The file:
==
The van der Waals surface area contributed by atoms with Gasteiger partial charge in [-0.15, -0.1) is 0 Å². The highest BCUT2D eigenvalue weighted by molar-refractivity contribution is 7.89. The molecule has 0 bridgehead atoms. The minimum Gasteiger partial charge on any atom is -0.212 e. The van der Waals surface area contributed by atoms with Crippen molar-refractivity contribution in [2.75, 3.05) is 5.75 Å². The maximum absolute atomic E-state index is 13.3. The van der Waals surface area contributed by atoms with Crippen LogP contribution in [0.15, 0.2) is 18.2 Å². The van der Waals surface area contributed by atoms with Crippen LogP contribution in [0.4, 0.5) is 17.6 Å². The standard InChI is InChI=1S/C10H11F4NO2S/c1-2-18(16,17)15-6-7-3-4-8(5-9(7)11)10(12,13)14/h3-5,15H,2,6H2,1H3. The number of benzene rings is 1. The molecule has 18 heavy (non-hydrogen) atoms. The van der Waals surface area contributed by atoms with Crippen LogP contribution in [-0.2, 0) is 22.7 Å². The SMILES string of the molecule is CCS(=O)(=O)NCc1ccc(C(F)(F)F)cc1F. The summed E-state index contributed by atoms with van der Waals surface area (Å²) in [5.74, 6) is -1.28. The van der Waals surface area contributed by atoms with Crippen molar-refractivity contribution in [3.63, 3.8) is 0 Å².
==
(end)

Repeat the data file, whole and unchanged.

The van der Waals surface area contributed by atoms with Gasteiger partial charge in [-0.15, -0.1) is 0 Å². The highest BCUT2D eigenvalue weighted by molar-refractivity contribution is 7.89. The molecule has 0 bridgehead atoms. The minimum Gasteiger partial charge on any atom is -0.212 e. The van der Waals surface area contributed by atoms with Crippen molar-refractivity contribution in [2.75, 3.05) is 5.75 Å². The maximum absolute atomic E-state index is 13.3. The van der Waals surface area contributed by atoms with Crippen LogP contribution in [0.15, 0.2) is 18.2 Å². The van der Waals surface area contributed by atoms with Crippen LogP contribution in [0.4, 0.5) is 17.6 Å². The standard InChI is InChI=1S/C10H11F4NO2S/c1-2-18(16,17)15-6-7-3-4-8(5-9(7)11)10(12,13)14/h3-5,15H,2,6H2,1H3. The number of benzene rings is 1. The molecule has 18 heavy (non-hydrogen) atoms. The van der Waals surface area contributed by atoms with Crippen LogP contribution in [-0.2, 0) is 22.7 Å². The SMILES string of the molecule is CCS(=O)(=O)NCc1ccc(C(F)(F)F)cc1F. The summed E-state index contributed by atoms with van der Waals surface area (Å²) in [5.74, 6) is -1.28. The van der Waals surface area contributed by atoms with Crippen molar-refractivity contribution in [3.63, 3.8) is 0 Å².